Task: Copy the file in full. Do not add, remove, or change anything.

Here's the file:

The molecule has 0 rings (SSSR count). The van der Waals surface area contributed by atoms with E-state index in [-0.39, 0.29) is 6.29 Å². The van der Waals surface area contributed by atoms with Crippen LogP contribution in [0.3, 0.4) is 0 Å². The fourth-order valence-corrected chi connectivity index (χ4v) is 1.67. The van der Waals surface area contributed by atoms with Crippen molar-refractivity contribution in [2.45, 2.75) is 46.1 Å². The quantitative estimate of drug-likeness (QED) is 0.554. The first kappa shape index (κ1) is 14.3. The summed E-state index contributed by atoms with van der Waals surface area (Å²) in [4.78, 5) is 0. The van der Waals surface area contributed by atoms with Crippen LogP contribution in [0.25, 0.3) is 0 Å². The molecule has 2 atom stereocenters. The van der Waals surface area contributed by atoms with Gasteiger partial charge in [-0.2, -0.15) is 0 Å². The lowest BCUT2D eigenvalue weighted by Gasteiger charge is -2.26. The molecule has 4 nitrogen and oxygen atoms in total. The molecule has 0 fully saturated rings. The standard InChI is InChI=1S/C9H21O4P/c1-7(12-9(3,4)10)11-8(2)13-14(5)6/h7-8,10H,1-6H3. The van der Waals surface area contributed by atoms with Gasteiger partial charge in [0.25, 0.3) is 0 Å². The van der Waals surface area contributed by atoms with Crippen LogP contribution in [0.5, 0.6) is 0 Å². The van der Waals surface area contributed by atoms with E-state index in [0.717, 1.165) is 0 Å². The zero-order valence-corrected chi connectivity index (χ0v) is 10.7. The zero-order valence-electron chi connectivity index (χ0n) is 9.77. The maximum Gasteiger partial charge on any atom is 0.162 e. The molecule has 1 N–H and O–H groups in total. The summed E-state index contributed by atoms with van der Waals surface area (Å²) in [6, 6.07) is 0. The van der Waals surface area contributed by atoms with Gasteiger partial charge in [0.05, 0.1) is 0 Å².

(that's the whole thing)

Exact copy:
The molecule has 0 rings (SSSR count). The van der Waals surface area contributed by atoms with E-state index in [-0.39, 0.29) is 6.29 Å². The van der Waals surface area contributed by atoms with Crippen LogP contribution in [0.3, 0.4) is 0 Å². The fourth-order valence-corrected chi connectivity index (χ4v) is 1.67. The van der Waals surface area contributed by atoms with Crippen molar-refractivity contribution in [2.45, 2.75) is 46.1 Å². The quantitative estimate of drug-likeness (QED) is 0.554. The first kappa shape index (κ1) is 14.3. The summed E-state index contributed by atoms with van der Waals surface area (Å²) in [4.78, 5) is 0. The van der Waals surface area contributed by atoms with Crippen LogP contribution in [0.25, 0.3) is 0 Å². The molecule has 2 atom stereocenters. The van der Waals surface area contributed by atoms with Gasteiger partial charge in [-0.2, -0.15) is 0 Å². The lowest BCUT2D eigenvalue weighted by Gasteiger charge is -2.26. The molecule has 4 nitrogen and oxygen atoms in total. The molecule has 0 fully saturated rings. The standard InChI is InChI=1S/C9H21O4P/c1-7(12-9(3,4)10)11-8(2)13-14(5)6/h7-8,10H,1-6H3. The van der Waals surface area contributed by atoms with Gasteiger partial charge in [0.25, 0.3) is 0 Å². The van der Waals surface area contributed by atoms with Crippen LogP contribution in [0.5, 0.6) is 0 Å². The van der Waals surface area contributed by atoms with E-state index in [0.717, 1.165) is 0 Å². The zero-order valence-corrected chi connectivity index (χ0v) is 10.7. The zero-order valence-electron chi connectivity index (χ0n) is 9.77. The maximum Gasteiger partial charge on any atom is 0.162 e. The molecule has 1 N–H and O–H groups in total. The summed E-state index contributed by atoms with van der Waals surface area (Å²) in [6, 6.07) is 0. The van der Waals surface area contributed by atoms with Gasteiger partial charge in [0.05, 0.1) is 0 Å².